What if they held a culture war and no one fired a shot? That’s the compelling tale of Brokeback Mountain. Here is a heavily promoted American movie depicting two men having sex – the precise sex act that was still a crime in some states until the Supreme Court struck down sodomy laws just two and a half years ago – but there is no controversy, no Fox News tar and feathering, no roar from the religious right. Brokeback Mountain has instead become the unlikely Oscar favorite, propelled by its bicoastal sweep of critics’ awards, by its unexpected dominance of the far less highfalutin Golden Globes and, perhaps most of all, by the lure of a gold rush. Last weekend it opened to the highest per-screen average of any movie this year.

Those screens were in New York, Los Angeles and San Francisco – hardly national bellwethers. But I’ll rashly predict that the big Hollywood question posed on the front page of The Los Angeles Times after those stunning weekend grosses – “Can ‘Brokeback Mountain’ Move the Heartland?” – will be answered with a resounding yes. All the signs of a runaway phenomenon are present, from an instant parody on “Saturday Night Live” to the report that a multiplex in Plano, Tex., sold more advance tickets for the so-called “gay cowboy picture” than for King Kong. “The culture is finding us,” James Schamus, the Brokeback Mountain producer, told USA Today. “Grown-up movies have never had that kind of per-screen average. You only get those numbers when you’re vacuuming up enormous interest from all walks of life.”

In the packed theater where I caught Brokeback Mountain, the trailers included a National Guard recruitment spiel, and the audience was demographically all over the map. The culture is seeking out this movie not just because it is a powerful, four-hankie account of a doomed love affair and is beautifully acted by everyone, starting with the riveting Heath Ledger. The X factor is that the film delivers a story previously untold by A-list Hollywood. It’s a story America may be more than ready to hear a year after its president cynically flogged a legally superfluous (and unpassable) constitutional amendment banning same-sex marriage for the sole purpose of whipping up the basest hostilities of his electoral base.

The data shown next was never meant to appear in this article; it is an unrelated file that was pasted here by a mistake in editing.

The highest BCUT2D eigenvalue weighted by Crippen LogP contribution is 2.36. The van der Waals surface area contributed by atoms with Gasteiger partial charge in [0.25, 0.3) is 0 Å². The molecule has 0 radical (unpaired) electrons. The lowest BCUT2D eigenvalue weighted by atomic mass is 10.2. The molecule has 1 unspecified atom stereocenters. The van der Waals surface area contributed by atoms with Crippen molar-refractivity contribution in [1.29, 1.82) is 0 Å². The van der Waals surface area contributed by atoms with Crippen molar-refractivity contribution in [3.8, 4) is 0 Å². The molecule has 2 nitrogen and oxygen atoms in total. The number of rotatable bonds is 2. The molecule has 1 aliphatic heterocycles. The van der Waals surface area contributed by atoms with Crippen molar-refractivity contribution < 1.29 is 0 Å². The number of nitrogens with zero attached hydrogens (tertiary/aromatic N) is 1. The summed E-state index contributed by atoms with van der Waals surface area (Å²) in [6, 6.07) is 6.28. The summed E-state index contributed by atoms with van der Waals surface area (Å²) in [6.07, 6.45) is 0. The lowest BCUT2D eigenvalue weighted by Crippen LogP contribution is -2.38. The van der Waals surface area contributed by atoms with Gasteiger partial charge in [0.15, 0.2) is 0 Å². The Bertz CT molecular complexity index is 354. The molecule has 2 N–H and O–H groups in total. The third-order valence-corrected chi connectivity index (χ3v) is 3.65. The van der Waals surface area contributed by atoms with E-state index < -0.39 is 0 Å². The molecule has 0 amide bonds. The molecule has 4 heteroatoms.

By coincidence, Brokeback Mountain, a movie that is all the more subversive for having no overt politics, is a rebuke and antidote to that sordid episode. Whether it proves a movie for the ages or as transient as Love Story, it is a landmark in the troubled history of America’s relationship to homosexuality. It brings something different to the pop culture marketplace at just the pivotal moment to catch a wave.

Heaven knows there has been no shortage of gay-themed entertainment in recent years. To the tedious point of ubiquity, gay characters, many of them updated reincarnations of the stereotypical fops and fussbudgets of 1930’s studio comedies,  are at least as well represented as other minorities in prime-time television. Entertainment Weekly has tallied nine movies, including Capote and Rent, with major gay characters this year. But Brokeback Mountain, besides being more sexually candid than the norm, is not set in urban America, is not comic or camp, and, unlike the breakout dramas Philadelphia and Angels in America, is pre-AIDS.

Its heroes are neither midnight cowboys, drugstore cowboys nor Village People cowboys. As Annie Proulx writes in the brilliant short story from which the movie has been adapted, the two ranch hands, Ennis Del Mar (Mr. Ledger) and Jack Twist (Jake Gyllenhaal), are instead simply “high school dropout country boys with no prospects, brought up to hard work and privation, both rough-mannered, rough-spoken, inured to the stoic life.”

The article continues here.

What is your take on this subject? What is the significance of Brokeback Mountain? Sound off below.